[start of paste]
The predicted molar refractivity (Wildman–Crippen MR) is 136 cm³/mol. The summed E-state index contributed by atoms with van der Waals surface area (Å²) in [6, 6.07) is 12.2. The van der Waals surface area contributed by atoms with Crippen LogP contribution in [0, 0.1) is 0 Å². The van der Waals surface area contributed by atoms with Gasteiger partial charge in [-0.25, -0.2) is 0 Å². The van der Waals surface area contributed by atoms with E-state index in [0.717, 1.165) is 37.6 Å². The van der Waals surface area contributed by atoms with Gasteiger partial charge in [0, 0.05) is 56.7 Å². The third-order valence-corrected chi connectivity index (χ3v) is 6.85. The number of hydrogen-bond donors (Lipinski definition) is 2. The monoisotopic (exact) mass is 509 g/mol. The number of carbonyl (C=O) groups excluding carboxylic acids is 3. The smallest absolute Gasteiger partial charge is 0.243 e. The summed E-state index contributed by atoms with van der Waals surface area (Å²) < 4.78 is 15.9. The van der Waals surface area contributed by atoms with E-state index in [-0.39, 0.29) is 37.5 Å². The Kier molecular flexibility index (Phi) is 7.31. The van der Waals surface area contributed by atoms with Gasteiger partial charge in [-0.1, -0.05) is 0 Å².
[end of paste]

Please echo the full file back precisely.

The predicted molar refractivity (Wildman–Crippen MR) is 136 cm³/mol. The summed E-state index contributed by atoms with van der Waals surface area (Å²) in [6, 6.07) is 12.2. The van der Waals surface area contributed by atoms with Crippen LogP contribution in [0, 0.1) is 0 Å². The van der Waals surface area contributed by atoms with Gasteiger partial charge in [-0.25, -0.2) is 0 Å². The van der Waals surface area contributed by atoms with E-state index in [0.717, 1.165) is 37.6 Å². The van der Waals surface area contributed by atoms with Gasteiger partial charge in [0, 0.05) is 56.7 Å². The third-order valence-corrected chi connectivity index (χ3v) is 6.85. The number of hydrogen-bond donors (Lipinski definition) is 2. The monoisotopic (exact) mass is 509 g/mol. The number of carbonyl (C=O) groups excluding carboxylic acids is 3. The smallest absolute Gasteiger partial charge is 0.243 e. The summed E-state index contributed by atoms with van der Waals surface area (Å²) < 4.78 is 15.9. The van der Waals surface area contributed by atoms with E-state index in [-0.39, 0.29) is 37.5 Å². The Kier molecular flexibility index (Phi) is 7.31. The van der Waals surface area contributed by atoms with Gasteiger partial charge in [-0.1, -0.05) is 0 Å².